And it is not hard for me to imagine another Western company banned. I mean, you look at how politicians in the UK or Australia talk about Facebook, and I can see one of those politicians successfully implementing a ban.
So I think all of those risks are really real and will probably be one of the defining stories of the next 10 years.
I always assumed the West was quite open with that sort of thing, we’d never ban anybody, and then the Trump TikTok thing happened and I could suddenly see a scenario where actually the UK would be forced to ban them as well. And it would just end up that it was suddenly going the other way, and you just think, what’s happening?!
Well completely. And what I suspect would happen, by the way is, say, a western country bans Facebook, there will be another platform that springs up there that will probably have a lot of the same dynamics.
And we will realise that it was not that one company or another was a uniquely malevolent actor, but that the internet just creates certain environments that have a lot of benefits, a lot of economic benefits, a lot of benefits to individual users, right, my job is impossible without the internet. But they have some some drawbacks, too.
And so one of the things I try to do in Platformer is try to focus people on the underlying issues, rather than always making it about like, well, is Facebook evil, is Twitter evil, and so on.
In a perverse way, could this splinternet end up actually solving some of the monopoly problems?
It is such an astute question, and I think the answer is yes, actually. I want to write about this at some length, but I’m just somebody who believes that Facebook is too big, for example. I think YouTube is too big. To me, when the CEO can’t really properly understand everything that is happening on the platform, the platform is probably too big.
And so the idea that these things might get shrunken by a splintering internet, but might become more governable, as a result, I’m not sure is a bad outcome. So that’s something I have a close eye on.
And if you were put in charge – I don’t want to say as President – but if you ended up in charge, and you were given the job of fixing platforms, where would you start, and why?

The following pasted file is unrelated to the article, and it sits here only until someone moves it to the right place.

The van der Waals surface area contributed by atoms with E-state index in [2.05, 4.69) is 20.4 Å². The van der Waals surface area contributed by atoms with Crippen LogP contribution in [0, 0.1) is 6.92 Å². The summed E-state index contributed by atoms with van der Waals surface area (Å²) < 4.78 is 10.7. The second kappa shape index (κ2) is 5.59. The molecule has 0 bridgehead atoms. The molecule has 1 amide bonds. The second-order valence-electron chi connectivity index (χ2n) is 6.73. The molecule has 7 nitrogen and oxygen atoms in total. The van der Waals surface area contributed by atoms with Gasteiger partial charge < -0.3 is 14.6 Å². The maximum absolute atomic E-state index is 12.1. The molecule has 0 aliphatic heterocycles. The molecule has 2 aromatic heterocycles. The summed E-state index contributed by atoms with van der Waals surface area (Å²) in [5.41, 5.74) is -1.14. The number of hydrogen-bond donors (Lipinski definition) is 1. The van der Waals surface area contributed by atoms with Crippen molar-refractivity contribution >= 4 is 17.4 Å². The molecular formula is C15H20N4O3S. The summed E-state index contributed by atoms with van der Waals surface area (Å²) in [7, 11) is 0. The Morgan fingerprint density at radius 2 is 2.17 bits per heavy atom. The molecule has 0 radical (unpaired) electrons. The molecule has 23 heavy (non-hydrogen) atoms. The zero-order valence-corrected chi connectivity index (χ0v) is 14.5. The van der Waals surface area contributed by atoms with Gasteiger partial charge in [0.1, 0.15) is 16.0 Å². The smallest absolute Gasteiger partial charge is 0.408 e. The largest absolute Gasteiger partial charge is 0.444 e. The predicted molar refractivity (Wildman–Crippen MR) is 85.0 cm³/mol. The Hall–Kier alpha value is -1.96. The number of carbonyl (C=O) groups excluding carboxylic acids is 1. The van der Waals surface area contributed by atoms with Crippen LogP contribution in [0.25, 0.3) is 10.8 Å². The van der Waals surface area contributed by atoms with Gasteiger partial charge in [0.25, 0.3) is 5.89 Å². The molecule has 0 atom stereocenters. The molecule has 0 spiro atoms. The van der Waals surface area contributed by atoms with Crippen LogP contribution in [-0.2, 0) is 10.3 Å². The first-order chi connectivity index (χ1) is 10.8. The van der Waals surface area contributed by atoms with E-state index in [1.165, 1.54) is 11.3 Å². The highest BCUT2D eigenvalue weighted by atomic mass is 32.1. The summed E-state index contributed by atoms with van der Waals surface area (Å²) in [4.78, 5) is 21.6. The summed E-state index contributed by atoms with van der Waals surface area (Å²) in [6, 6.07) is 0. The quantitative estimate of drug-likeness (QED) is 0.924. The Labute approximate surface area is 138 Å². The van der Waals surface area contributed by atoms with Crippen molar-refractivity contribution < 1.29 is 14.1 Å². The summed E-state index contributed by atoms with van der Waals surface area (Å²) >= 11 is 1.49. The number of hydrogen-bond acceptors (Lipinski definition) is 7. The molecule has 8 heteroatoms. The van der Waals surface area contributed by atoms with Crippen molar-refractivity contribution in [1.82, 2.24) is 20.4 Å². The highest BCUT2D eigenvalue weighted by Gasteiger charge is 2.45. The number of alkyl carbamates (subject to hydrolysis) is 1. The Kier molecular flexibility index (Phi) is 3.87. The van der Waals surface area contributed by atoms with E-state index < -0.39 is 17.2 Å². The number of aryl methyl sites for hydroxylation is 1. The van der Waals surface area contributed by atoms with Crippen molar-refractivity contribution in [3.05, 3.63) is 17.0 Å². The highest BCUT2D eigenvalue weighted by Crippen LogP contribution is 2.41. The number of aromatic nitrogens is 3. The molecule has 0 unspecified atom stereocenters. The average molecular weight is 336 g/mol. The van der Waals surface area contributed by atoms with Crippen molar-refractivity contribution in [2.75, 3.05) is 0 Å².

Well there were some really good recommendations that were in the House report, which came out this week. And what I liked about them was, what they really did was they sought to restore competition to the marketplace,. If you want to compete with Facebook, if you want to compete with YouTube, it’s really hard.
So one thing that I’d love to see agencies do is to presume that mergers by these dominant platforms are anti-competitive until proven otherwise. So you wouldn’t be able to see a Facebook acquire an Instagram. It tried to acquire Snap multiple times, this would sort of put the brakes on that.
And I think just by stopping them from acquiring these young competitors, we would reintroduce a lot of competition into the marketplace, and there would be a lot of benefits from that.
I’d love to see some rules around platforms not being able to preference their own services. If you search for a restaurant on Google, you’ll get Google’s inferior results above the Yelp results. And I think consumers would benefit from having access to better results there and not just see the Google results by default.
And then I think some rules around making services compatible with their competitors. So remember, you used to be able to create an Instagram account, and it would show you all of the accounts of the people that you follow on Twitter. They got rid of that, but it’s actually one of the things that helped Instagram grow a lot in the early days.
So I think just by introducing some of these tactics that would reintroduce competition to the marketplace, we would probably have an internet that we liked better.